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An alternative history of Tom Brady


I’ve had a long-running argument with a couple of other Michigan football fans about New England Patriots coach and quasi-general manager Bill Belichick. Their argument is that Belichick is at best an average coach, and indeed may not be above replacement level (These people btw are usually pretty level-headed and aren’t prone to make obviously insane arguments, although I consider this one to fall into that category).

Basically their argument is that:

(1) Tom Brady is the greatest quarterback in football history.

(2) In the contemporary NFL quarterback is an incredibly important position.

(3) Belichick’s record as a head coach without Tom Brady as his starting QB is something like 71-79 at last check.

Hence it’s clear that Belichick sucks without Brady, and essentially all of New England’s success under Belichick is due to Brady.

I think this argument is ridiculous. While claims (1) and (2) are both fairly non-controversial at this point, the idea that a single player, even a quarterback, in a game like football could produce seven Super Bowl victories and 13 or whatever AFC championship game appearances even though the team was burdened with a below average head coach (and director of player personnel — which Belichick also was during most of these years) is just wildly implausible, for reasons I find increasingly tedious to elaborate to them, so I won’t do it here.

What interests me though is a related question, which is the following counter-factual: what would have happened to Tom Brady if Drew Bledsoe hadn’t nearly died after a freak injury in the second game of the 2001 NFL season? Bledsoe was 29 at the time; he was without doubt one of the top five QBs in the NFL, and indeed had just signed what was then the richest contract in the league’s history: a ten-year $103 million deal.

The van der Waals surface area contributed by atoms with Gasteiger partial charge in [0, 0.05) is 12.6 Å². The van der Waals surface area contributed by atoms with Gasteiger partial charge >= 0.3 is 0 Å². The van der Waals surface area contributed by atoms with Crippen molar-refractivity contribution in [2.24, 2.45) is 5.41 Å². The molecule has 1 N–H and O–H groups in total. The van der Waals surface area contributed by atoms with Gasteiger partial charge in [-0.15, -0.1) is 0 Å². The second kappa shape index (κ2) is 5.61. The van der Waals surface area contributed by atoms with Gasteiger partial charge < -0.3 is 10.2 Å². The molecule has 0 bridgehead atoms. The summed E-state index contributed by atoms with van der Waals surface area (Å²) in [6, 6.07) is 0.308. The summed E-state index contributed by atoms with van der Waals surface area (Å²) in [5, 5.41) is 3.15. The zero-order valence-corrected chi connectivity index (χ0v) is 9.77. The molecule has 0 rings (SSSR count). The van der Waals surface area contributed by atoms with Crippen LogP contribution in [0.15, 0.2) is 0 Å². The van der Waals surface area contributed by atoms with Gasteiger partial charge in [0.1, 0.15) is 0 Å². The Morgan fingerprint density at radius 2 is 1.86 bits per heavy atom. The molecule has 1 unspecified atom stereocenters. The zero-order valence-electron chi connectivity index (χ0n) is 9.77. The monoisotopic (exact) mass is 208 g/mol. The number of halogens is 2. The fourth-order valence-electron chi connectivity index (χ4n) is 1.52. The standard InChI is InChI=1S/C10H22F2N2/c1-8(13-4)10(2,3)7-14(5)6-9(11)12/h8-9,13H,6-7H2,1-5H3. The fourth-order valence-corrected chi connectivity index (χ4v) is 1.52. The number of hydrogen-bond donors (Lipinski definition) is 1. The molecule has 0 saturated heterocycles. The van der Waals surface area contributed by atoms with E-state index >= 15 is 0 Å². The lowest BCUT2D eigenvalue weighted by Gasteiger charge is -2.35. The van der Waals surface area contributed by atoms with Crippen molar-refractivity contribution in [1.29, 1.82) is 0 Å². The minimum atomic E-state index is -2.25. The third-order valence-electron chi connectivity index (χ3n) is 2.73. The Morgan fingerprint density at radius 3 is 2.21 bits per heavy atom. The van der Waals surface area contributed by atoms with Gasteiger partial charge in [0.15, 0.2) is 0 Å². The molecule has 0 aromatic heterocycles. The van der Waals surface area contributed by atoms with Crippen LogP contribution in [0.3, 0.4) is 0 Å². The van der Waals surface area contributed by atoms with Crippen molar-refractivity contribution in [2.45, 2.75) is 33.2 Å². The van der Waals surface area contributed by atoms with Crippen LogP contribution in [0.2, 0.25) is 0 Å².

Absent that injury, there’s every reason to think that Brady would have never gotten a shot at the starting job in New England. The most likely role for him would have been four or five seasons as Bledsoe’s backup, at which point, if he was lucky, he would get an opportunity to fight for a starting job with another team, when his rookie contract expired.

At that point he would be fighting an uphill battle to get established as an NFL starter however. In this alternative history, he would be an obscure veteran, the 199th player picked in the 2000 draft, after a solid but less than spectacular college career at Michigan, where he was the unchallenged starter for just one of his five seasons with the program.

It’s easy to say now that well of course he would have easily won a starting job somewhere, and gone to become an NFL superstar once he got a chance to play full time, but riddle me this: What if he had signed with the Detroit Lions or the Cleveland Browns, or some other incredibly inept organization? How easy would it have been for him to get lost in some chaotic sorting out of options, in which maybe he starts a few games but gets replaced when the team is losing? (These organizations are terrible so they’re losing all the time no matter who is quarterback: see for example the career of Matthew Stafford with the Lions and what happened when he went to the Rams). And Brady, after all, was not a great quarterback until around his fourth season as the Patriots’ starter: before then he was good, but the team was to a great extent carried by Belichick’s defense.

Now maybe Brady would have overcome all that, or maybe he would have been lucky enough to sign with an organization that maximized the development of his latent talents, as New England so clearly did.

But the point here is that there’s an enormous amount of randomness in even such a relatively meritocratic enterprise as elite professional sports. Tom Brady is the greatest quarterback of all time, but it’s extremely easy to construct alternative scenarios in which he would at this point be long-retired and completely forgotten by NFL football fans, as almost all sixth-round draft picks are 22 years down the road.

And what’s true for elite athletes is even more true, of course, for ordinary people in ordinary life. Randomness, which is a fancy name for luck (or vice versa I suppose) always plays an enormous role in the course of human events. This, above all, is what the defenders of our various versions of “meritocracy” (a term that was meant to be one of derision by the academic who invented it) are so eager to deny.

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